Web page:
Goldman Sachs strengthened its environmental stance this week, targeting $750 billion over the next 10 years for "climate transition and inclusive growth finance," the bank’s CEO, David Solomon wrote Sunday in an op-ed in Financial Times.
That figure represents the amount Goldman seeks to commit in loans, underwriting, advisory services and investments toward companies and projects focused on renewable energy, sustainable transportation, affordable education and other areas, the bank said.
"Companies have traditionally treated sustainability as a peripheral issue," Solomon wrote. "We don’t have the luxury of that limited perspective any more."
Some of the changes to Goldman’s policy are aimed specifically at fossil fuel reduction. The bank has vowed to phase out financing for thermal coal mining companies that don’t have strategies to diversify away from that fuel source "within a reasonable timeframe."
Goldman also pledges to decline financing projects of new coal-fired power plants in developing nations unless they have carbon capture and storage or another form of technology to reduce emissions. The bank’s previous policy only put such limits on projects in the U.S. and developed countries.
Further, the bank has implemented a ban on direct finance for new Arctic oil exploration and production.
The Rainforest Action Network (RAN), an environmental advocacy group, lauded the policy for having the "strongest fossil finance restrictions of any major U.S. bank," but noted it still trails more progressive stances taken by European banks, such as Credit Agricole and BNP Paribas.
"By ruling out direct finance for Arctic oil exploration and production, Goldman has established the first no-go zone for a major U.S. bank in the oil and gas sector," Jason Opeña Disterhoft, a senior campaigner at RAN, said in a statement.
A Goldman Sachs spokesperson told Banking Dive the bank’s environmental policy has been evolving since it was first written a decade and a half ago, around the time the bank established its sustainable finance group.
Goldman is far from the only financial institution with its eye on socially responsible stances. The global market for responsible loans has increased 40% since last year, S&P Global found in September.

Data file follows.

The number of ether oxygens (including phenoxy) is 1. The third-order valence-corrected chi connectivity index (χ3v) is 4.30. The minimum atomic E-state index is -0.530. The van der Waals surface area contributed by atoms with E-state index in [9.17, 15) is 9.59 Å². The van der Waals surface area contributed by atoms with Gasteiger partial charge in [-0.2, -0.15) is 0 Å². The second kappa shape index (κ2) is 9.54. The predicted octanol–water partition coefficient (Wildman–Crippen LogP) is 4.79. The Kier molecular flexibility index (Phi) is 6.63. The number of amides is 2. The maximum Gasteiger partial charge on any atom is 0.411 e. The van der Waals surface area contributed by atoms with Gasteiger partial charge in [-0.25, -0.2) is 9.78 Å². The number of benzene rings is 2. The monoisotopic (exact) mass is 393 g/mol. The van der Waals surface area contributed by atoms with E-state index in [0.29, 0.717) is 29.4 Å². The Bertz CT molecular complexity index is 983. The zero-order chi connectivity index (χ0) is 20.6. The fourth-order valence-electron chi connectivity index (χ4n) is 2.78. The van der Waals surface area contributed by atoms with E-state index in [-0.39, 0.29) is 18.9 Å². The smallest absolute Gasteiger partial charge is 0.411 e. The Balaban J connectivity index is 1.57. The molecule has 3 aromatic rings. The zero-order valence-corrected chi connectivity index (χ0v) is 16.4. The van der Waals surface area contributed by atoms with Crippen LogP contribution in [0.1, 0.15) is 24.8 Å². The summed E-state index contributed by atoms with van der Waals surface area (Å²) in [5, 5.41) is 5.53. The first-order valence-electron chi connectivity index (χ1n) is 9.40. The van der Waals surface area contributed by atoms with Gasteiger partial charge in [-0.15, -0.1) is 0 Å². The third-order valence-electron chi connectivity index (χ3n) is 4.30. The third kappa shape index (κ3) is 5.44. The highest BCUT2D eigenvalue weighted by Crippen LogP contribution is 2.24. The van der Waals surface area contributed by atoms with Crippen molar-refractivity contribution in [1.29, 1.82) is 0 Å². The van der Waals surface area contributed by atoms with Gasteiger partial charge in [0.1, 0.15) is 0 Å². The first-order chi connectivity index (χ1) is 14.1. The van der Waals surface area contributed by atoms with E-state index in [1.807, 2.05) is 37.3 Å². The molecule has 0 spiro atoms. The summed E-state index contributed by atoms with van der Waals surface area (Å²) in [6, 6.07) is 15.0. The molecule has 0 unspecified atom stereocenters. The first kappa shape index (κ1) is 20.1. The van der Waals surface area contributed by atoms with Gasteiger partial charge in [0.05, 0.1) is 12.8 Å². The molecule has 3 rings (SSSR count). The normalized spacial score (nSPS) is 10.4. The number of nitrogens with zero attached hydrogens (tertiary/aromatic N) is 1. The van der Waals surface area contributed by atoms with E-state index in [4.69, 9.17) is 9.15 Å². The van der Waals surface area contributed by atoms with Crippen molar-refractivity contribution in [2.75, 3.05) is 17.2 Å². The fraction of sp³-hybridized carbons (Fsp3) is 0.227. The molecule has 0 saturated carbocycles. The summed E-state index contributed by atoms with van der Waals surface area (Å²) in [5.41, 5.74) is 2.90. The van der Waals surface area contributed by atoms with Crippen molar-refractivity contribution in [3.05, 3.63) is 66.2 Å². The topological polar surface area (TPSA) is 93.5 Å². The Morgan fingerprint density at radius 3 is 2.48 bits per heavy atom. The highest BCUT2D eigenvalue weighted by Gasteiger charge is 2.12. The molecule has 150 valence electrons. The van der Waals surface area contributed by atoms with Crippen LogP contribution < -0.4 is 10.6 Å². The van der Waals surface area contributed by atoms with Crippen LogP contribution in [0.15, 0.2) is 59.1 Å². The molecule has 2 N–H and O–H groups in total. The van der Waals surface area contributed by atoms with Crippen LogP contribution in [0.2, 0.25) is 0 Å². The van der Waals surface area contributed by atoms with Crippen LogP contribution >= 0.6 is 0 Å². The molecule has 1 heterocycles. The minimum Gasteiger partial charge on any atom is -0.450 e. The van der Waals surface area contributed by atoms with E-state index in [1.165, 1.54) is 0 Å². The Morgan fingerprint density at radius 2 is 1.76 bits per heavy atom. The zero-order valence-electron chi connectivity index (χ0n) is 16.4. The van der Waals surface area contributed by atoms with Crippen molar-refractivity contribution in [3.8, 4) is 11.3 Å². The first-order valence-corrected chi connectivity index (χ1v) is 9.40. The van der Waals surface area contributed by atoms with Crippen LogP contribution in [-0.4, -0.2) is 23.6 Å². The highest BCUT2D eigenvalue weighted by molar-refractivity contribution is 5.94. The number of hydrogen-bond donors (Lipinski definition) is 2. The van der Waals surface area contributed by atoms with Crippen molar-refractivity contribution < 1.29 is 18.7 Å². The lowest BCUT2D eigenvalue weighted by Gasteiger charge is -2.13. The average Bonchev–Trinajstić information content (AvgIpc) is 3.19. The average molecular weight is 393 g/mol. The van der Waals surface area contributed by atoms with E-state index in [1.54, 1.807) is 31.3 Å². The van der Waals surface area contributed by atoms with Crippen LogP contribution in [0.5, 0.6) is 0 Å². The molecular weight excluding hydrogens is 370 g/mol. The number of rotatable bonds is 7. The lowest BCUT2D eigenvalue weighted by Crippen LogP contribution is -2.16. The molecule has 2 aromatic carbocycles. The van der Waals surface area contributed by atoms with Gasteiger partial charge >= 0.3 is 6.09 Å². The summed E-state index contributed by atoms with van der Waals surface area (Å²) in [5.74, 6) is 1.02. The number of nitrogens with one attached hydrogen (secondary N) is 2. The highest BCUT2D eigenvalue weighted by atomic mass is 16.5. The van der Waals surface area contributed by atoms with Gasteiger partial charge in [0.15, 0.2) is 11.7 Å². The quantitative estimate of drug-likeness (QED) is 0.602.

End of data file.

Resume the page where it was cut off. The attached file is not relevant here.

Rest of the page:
Banks such as Barclays, Bank of America, JPMorgan Chase and Wells Fargo have announced they will stop financing operators of private prisons amid controversy over immigrant detention centers and the institutions that finance them. Citigroup and Bank of America have set restrictions on their business customers regarding gun sales.
On climate in particular, 130 banks signed on to the United Nations' Principles for Responsible Banking this fall, pledging to align their business with the goals of the U.N.'s Paris Agreement on Climate Change. And fintechs have followed suit. Stripe in August announced its commitment to carbon recapture and storage.
Governments have been slower to progress. Climate talks ended Sunday in Madrid with the world’s largest countries failing to agree on stronger plans to curb their emissions. At the national level, Rep. Debbie Dingell, D-MI, last week introduced a House bill to establish a National Climate Bank, which is meant to mobilize up to $1 trillion in private investment over a decade.
However, when corporate policy makers outpace those in government, the question of accountability can be left open. Solomon noted in his Sunday op-ed that "in most places, there is no pricing mechanism to capture the cost of greenhouse gas emissions to society."
"Governments must put a price on the cost of carbon, whether through a cap and trade system, a carbon tax or other means," Solomon wrote. "Combining public policy, technology and capital is a must, not a choice."
Until that point, banks can rely on other metrics, such as the amount of carbon reduction or the number of people served, Solomon wrote.
But that still leaves banks without regulatory consequences if they fail to reach their own benchmarks in the environmental sector. Banks may have to take on somewhat of a self-policing role, but they shouldn’t be alone, an advocate said.
"These are voluntary policy changes. They’re not enshrined into law," Ben Cushing, a campaign representative for Sierra Club, told Banking Dive. "When companies make these sorts of public commitments, it’s up to customers and organizations to hold them accountable and make sure they live up to their public promises."
The Goldman Sachs spokesperson said the updated policy not only codifies the bank’s views on environmental lending and investments; it represents a demand from clients, which the bank can help through transitions as the market changes.
Solomon cited Goldman Sachs’s work with an Italian utility company, Enel, which aims to generate at least 55% of its power through renewables by the end of 2021.
"The needs of our clients will increasingly be defined by sustainable growth," Solomon wrote. "Our firm’s long-term financial success, the stability of the global economy and society’s overall wellbeing all depend on it."